Above: Sculpture artist Aldo Moroni left, and author Penny Petersen spoke during a press conference in 2017 about public art in Minneapolis. Photo: Jerry Holt.

There’s no time like the present. This weekend Minneapolis artist Aldo Moroni stages a retrospective of his 45-year career in his renovated studio space, called Legacy Makers Place, in the California Building.

The three-day exhibition beginning Friday will be one of his last. Moroni is in the late stages of pancreatic cancer. 

Moroni is known for recreating civilizations at a small scale, which he calls “mock civilizations.” These structures are meant to engage viewers in conversation about how people live in cities, where civilizations come from, and the tradeoffs and darker consequences of creating urban environments. 

This weekend's event — part of a larger open-studio weekend in the California Building and elsewhere in northeast Minneapolis — includes the release of a limited edition art book by Moroni, “The Synoptic Codex of Mesoamerica." It chronicles the creation of his latest mini-civilization, “M.EX. — Mesoamerican Experience.”

For “M.EX.,” he has created thousands of petite ceramic buildings that chronicle the history of Mesoamerica, Olmec, Maya, Toltec, Mixtec, Aztec, Spanish imperialism, the Republic and contemporary Mexico. 

He will unveil that work on Nov. 8, the 500th anniversary of the meeting between Aztec emperor Montezuma and Spanish conqueror Cortez.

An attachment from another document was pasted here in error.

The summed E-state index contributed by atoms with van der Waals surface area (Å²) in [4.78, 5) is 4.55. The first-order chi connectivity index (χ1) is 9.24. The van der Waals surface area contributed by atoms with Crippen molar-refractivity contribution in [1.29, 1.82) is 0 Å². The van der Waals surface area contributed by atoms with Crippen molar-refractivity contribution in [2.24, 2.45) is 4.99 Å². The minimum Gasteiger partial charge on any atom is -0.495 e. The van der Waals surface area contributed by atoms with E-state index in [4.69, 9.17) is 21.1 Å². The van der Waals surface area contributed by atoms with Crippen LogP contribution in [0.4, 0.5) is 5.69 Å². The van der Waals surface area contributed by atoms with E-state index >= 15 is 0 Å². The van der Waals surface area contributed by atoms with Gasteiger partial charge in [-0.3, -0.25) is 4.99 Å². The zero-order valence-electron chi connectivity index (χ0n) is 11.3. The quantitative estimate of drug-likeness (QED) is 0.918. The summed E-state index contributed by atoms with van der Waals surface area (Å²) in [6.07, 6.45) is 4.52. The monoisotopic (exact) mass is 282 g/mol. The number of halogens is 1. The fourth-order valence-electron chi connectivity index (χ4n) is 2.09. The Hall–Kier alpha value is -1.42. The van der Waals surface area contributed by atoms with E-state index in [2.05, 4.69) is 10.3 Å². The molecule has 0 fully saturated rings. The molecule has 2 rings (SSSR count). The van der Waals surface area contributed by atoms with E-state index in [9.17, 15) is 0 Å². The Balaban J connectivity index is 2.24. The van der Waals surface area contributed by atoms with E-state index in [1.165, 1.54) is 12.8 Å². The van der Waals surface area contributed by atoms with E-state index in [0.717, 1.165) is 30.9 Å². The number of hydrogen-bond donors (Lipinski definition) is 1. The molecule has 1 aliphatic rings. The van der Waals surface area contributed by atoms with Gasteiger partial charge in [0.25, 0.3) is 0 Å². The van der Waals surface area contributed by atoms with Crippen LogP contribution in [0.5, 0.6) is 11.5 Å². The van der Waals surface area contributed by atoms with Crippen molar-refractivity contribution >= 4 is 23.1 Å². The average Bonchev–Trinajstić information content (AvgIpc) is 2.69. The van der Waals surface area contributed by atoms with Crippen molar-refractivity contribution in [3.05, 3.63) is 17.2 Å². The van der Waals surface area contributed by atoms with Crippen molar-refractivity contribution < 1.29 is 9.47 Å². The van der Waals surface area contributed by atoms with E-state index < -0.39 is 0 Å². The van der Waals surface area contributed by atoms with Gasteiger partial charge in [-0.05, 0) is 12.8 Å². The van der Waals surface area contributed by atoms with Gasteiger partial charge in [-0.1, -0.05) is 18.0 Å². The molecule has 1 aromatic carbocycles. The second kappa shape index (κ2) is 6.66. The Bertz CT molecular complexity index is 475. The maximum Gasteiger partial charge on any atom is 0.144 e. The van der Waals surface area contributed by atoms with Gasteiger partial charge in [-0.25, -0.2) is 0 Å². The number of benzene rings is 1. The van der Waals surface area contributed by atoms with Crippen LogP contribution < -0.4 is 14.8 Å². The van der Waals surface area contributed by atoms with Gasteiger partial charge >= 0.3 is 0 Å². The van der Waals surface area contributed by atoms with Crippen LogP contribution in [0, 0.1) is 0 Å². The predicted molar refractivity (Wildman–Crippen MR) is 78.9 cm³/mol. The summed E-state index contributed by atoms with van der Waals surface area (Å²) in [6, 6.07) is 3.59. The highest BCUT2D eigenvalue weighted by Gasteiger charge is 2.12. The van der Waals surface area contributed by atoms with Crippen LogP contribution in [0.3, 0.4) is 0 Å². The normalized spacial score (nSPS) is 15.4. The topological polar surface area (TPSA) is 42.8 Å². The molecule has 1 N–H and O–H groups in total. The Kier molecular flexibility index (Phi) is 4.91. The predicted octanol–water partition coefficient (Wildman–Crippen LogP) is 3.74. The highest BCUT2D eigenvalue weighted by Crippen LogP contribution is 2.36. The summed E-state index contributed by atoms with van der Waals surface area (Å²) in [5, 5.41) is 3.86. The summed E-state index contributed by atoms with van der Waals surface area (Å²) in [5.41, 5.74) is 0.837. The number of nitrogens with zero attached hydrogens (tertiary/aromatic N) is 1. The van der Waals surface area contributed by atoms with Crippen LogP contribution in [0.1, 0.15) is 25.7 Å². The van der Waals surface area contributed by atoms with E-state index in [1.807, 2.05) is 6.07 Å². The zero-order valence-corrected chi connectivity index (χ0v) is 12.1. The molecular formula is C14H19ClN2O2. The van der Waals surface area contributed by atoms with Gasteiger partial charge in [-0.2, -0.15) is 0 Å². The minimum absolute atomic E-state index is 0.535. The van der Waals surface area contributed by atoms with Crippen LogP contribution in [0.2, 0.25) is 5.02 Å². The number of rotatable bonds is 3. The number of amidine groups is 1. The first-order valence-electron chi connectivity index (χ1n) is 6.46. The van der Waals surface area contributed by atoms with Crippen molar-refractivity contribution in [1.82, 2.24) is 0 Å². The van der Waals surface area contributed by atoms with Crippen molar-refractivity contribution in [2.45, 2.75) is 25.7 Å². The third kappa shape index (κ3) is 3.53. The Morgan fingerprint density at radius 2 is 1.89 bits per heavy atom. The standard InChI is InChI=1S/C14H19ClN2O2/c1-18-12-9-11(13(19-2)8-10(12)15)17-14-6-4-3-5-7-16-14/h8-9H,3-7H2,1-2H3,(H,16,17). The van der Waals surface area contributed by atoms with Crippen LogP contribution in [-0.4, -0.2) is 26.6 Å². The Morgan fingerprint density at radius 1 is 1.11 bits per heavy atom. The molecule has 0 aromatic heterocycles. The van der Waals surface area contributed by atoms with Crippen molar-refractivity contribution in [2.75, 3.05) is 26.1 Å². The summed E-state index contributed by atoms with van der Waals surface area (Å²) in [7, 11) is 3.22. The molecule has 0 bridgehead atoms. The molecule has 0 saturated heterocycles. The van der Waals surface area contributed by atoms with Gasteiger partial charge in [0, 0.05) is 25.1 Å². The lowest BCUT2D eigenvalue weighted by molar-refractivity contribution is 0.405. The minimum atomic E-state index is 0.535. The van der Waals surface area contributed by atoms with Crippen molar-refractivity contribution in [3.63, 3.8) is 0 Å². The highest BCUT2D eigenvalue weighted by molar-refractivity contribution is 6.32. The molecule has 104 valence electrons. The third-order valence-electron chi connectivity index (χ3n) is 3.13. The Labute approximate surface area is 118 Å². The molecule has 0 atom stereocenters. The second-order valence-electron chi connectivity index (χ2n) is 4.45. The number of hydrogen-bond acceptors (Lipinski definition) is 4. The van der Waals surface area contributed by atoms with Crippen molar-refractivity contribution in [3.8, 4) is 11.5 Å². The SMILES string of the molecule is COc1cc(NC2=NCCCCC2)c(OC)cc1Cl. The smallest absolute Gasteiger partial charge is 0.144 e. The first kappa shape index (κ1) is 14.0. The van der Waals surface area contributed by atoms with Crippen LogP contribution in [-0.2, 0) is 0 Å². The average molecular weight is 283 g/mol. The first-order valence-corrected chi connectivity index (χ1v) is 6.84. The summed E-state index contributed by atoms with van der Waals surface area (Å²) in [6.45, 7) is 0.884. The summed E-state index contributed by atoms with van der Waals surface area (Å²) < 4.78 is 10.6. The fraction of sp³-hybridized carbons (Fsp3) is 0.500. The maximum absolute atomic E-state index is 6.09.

This weekend's events are a celebration of Día de los Muertos (Day of the Dead), and will include food, live music, and a lecture from Moroni about his art career.

His projects have ranged in scale up to super large commissions, such as the 112-foot long steel installation “Mill City Dance” at the Cedar-Riverside light-rail station to a ceramic-tile depiction of St. Anthony Falls for the Minnesota Historical Society. Moroni has work in permanent collections at Walker Art Center, Minneapolis Institute of Art, Weisman Art Museum, Tweed Museum in Duluth and the Minnesota Museum of American Art.

A sculptor and urban planner, Moroni grew up in Chicago and came to Minneapolis in the early 1970s to attend the Minneapolis College of Art and Design. His career took off when he landed in the 1977 Walker Art Center exhibition “Scale and Environment, Ten Sculptors,” curated by Walker director Martin Friedman, which included work by Charles Simmonds, Siah Armajani, Donna Denis, and other famous artists.

He has won many Minnesota arts grants, including three McKnight Foundation fellowships.  He is a resident of the A-Mill Artist Loftsartist live/work loft spaces in the old Pillsbury A-Mill on St. Anthony Main, where he shares a two-bedroom flat with his twin sons and makes regular use of the ceramics studio and state-of-the-art kiln.

(4-9 p.m. Friday, Nov. 1; 11 a.m.-10 p.m. Sat., Nov. 2; 11-7 Sun., Nov. 3. Aldo Moroni Studios, 2205 NE. California St., Ste. 113, Minneapolis)


Aldo Moroni's new limited-edition art book. (Photo by Lisa Roy)

A squirrel climbed out of a garbage can in front of the artwork at the Cedar-Riverside station in Minneapolis titled 'Dancing Mill City' by Aldo Moroni. Shari L. Gross • shari.gross@startribune.com


Above: November 5, 1990 Minneapolis Sculptor Aldo Moroni inspected the concrete and terra Cotta buildings of the Gloria Civitas, or Glorious City, a Sprawling model of an imagined Etruscan city. Moroni later lobbed rocks at the model, destroying most of the buildings. He did it, he said, because "it was time." Photo: Richard Sennott.